There are the classic
English biographies by Gerald Bonner and Peter Brown. These have
placed him firmly in the historical period that we now call Late
Antiquity. Then there is his position as an emblem of patristic
Christianity and its pre- occupations - many of which we now like
to think we have moved beyond.
He was also the creator
of such classic works of Western literature as the
Soliloquies (the word is his coinage), and his spiritual
autobiography, the Confessions. On this is based his
reputation as a towering genius, a pioneer of form and feeling.
When, finally, you add
the pres-ent attitude of academics, among whom scholars from a
variety of disciplines continue to pour out material on him, you
start to see that he is fast becoming a muse for the Western
tradition, much in the mould of Ludwig Wittgenstein.
This final development
has signalled the ending of many of the old hostilities towards his
ideas on doctrines such as original sin, and grace. By the same
token, it has cleared the way to a more generous appreciation of
his contributions to esoteric subjects such as aesthetics,
language, and memory.
Yet none of this touches
something that is of real significance about the relationship
between Augustine and today - so significant, in fact, that it
could become a reason on its own for reading him with a renewed
purpose, and a clearer understanding.
This is the idea that
Augustine was a writer-genius not because of the way he managed to
solve problems of his day so ingeniously, but because he could see
down the long lines of those problems to the future age that they
would make -and, most essentially of all, to the heartbreak and
empathy of that future age.
to his friend Norman Malcolm, said once that he felt sometimes as
though "he were writing for people who would think in a different
way, breathe a different air of life, from that of present-day
You could never accuse
Augustine of that. Nevertheless, throughout his writings, you do
sense this same scintillating possibility. It makes you want to
believe that, in his wordcraft and thinking, he had somehow managed
to displace himself forward in time, and felt the doom of it, like
Virgil's Dido in the Aeneid, "weary of gazing on the arch
This weariness seems to
have come to him early, and never left him. For the ancient world
was always putting boys such as Augustine on the stage, and
applauding them if they could trick the tears of emotion from the
classics of the canon - the poems, the epics, and the tragedies.
Yet, in his case, the applause seems only to have hollowed out the
carcass of what he felt he should have been feeling for
But what if there was a
sense in which he was always looking over the heads of his audience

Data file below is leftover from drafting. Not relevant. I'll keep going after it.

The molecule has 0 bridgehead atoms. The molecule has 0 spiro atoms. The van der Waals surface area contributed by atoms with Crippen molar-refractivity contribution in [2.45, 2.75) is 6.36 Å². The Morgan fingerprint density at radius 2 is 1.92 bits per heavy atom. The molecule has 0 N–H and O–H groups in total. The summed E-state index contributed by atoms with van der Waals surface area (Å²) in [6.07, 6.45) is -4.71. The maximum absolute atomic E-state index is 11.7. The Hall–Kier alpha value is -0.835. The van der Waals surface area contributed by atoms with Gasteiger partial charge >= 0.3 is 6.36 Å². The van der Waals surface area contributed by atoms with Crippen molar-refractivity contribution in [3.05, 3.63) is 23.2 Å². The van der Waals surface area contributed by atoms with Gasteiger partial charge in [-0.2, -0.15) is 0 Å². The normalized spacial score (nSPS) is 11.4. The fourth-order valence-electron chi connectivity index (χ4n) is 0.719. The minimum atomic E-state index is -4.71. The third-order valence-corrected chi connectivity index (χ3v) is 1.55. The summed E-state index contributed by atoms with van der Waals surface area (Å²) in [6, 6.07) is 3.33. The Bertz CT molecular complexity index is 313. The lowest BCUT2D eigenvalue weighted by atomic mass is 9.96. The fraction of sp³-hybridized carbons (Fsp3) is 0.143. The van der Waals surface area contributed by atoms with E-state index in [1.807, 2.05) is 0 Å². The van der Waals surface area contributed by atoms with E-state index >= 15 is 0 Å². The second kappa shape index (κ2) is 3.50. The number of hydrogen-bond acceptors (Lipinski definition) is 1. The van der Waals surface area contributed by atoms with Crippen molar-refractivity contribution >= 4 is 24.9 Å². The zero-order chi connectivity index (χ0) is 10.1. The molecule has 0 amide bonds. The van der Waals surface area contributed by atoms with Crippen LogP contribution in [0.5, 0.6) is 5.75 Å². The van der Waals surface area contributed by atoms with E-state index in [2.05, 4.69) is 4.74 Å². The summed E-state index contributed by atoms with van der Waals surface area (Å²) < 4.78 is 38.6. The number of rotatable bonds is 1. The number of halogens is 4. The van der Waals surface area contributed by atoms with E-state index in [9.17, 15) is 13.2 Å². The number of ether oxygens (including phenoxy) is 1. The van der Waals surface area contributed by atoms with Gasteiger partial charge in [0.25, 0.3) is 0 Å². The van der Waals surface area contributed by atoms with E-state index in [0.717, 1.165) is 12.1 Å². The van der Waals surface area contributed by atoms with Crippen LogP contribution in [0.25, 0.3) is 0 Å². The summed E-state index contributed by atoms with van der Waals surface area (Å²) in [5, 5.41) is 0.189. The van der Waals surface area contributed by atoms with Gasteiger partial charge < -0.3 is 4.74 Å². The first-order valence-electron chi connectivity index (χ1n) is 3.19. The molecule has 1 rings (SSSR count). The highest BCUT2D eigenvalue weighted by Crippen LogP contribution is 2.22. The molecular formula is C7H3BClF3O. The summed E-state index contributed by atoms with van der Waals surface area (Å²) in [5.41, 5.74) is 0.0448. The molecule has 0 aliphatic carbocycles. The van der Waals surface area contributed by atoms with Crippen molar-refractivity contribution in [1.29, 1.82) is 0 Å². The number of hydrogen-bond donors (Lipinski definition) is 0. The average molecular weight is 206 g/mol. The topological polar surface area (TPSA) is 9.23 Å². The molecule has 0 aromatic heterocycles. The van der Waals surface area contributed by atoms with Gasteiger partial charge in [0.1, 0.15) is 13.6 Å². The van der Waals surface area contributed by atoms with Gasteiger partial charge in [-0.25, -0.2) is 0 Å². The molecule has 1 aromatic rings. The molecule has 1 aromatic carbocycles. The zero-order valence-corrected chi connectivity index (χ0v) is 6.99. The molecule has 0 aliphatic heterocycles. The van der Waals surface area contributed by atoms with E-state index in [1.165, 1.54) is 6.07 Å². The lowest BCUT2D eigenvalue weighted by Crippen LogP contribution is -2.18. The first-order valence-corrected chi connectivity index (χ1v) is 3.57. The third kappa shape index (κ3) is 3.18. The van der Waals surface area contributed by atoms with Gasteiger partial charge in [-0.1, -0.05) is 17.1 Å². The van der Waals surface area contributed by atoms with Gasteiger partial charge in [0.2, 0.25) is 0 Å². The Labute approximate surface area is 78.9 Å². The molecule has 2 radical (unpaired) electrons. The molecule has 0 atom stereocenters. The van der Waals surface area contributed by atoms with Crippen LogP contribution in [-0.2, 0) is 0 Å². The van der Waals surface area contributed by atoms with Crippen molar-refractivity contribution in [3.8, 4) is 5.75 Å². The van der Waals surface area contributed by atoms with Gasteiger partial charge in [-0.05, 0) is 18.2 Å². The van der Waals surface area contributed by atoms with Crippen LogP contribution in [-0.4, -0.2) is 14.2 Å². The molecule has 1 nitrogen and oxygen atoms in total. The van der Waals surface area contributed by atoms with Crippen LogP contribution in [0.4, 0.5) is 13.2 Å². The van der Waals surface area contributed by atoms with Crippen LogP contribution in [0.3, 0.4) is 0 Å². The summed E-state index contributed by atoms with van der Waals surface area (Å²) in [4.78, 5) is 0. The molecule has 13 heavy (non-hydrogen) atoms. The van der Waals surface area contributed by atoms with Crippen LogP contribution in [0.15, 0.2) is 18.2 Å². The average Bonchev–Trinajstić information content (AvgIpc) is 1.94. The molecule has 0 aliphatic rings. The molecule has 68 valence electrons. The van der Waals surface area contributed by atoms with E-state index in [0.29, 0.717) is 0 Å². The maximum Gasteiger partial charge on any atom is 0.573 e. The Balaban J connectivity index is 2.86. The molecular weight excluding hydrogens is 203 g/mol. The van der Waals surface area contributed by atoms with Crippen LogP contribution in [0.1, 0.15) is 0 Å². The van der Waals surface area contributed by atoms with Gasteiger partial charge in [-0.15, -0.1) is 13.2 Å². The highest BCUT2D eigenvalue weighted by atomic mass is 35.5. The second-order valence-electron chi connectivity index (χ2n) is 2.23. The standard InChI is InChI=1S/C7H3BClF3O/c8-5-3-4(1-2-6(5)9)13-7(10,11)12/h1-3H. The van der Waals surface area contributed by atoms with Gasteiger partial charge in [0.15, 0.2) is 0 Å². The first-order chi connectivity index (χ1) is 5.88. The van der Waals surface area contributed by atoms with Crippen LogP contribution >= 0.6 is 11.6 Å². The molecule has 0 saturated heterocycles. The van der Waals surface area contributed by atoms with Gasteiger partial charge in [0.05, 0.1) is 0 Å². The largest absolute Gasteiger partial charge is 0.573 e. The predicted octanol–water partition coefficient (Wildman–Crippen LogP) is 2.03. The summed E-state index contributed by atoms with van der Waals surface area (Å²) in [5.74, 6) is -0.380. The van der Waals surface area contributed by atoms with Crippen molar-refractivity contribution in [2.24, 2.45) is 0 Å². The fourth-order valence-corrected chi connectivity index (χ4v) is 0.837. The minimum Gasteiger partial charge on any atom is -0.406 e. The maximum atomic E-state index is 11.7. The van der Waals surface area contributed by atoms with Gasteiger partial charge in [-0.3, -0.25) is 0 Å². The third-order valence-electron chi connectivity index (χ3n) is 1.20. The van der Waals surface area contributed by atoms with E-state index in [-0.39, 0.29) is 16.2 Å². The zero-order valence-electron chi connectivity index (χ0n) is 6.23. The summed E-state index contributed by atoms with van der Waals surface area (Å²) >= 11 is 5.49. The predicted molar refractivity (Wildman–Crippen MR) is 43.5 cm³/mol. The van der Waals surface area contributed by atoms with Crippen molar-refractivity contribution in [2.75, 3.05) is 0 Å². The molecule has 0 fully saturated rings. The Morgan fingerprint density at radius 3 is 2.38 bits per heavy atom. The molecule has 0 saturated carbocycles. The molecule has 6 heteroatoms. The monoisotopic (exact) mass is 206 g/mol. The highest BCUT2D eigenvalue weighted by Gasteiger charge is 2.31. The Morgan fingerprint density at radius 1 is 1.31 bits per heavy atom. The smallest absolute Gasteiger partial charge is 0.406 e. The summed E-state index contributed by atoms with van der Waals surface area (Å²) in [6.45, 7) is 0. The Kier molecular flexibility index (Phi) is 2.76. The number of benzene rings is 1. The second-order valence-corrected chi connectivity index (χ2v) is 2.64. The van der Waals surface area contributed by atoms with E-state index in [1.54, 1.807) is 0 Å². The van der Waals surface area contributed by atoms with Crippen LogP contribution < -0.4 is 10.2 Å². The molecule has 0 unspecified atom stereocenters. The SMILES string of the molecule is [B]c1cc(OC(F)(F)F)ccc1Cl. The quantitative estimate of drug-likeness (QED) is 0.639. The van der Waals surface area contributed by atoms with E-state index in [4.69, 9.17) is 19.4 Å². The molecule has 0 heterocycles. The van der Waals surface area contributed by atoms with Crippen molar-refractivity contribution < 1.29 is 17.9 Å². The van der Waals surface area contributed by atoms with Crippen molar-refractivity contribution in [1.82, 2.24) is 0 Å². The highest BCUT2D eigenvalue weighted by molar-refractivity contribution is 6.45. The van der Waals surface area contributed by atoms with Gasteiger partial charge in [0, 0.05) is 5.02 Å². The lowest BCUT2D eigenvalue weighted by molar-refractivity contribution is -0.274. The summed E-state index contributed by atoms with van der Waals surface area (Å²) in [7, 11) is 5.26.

to us, and the response that we can now be poised to give, as
creatures of a different "air of life"?
The suggestion of it is
there to see, written into his description of his plight in his
required to learn by heart I know not how many of Aeneas's
wanderings, although forgetful of my own, and to weep over Dido's
death, because she killed herself for love, when all the while amid
such things, dying to You, O my God my life, I most wretchedly bore
myself about with dry eyes.
AT THE other end of his
life are the Retractions, one of his last works. By the
time of their writing, in 426 or 427, he had accepted that he had -
for good or ill - worked his way into Christian history. What is
more, he understood that his homeland of Roman North Africa was on
the verge of being overrun by the Vandals.
He sensed his own old
age, and Rome's; and he planned for his Retractions to
supply some of the Christian orthodoxy of the brave new world to
come. He went over the hundreds of works of his hand, and tried to
categorise their relation to each other in a reader's guide of
summaries, caveats, and contexts.
For too long now, the
Retractions have been used in defence against the
revelation that Augustine is someone who can be enjoyed by any of
us, face to face, without any intervening need of special
understanding or scholarship.
This has been done by
saying that the Retractions are important, because the
specialists have gone through them line by line, and noticed
fascinating little changes of mind, and that this shows that
Augustine's was a fertile mind, inventing and reinventing itself
right to the end.
The truth is that all
minds invent and reinvent themselves in this way - it is called
self-consciousness, and it is one of the basic requirements of the
human race. So it is never going to be the measure of Augustine's
legacy. For that, we need to consider how the Retractions
may have been one of the loneliest books ever written.
OF COURSE, they shouldn't
have been. Together with the Confessions, they are meant
to have neatly, and triumphantly, bookended his mature life. But
what they bookend, when you look closely, is a piece of Christian
history; and, as for Augustine, they are strangely uninhabited by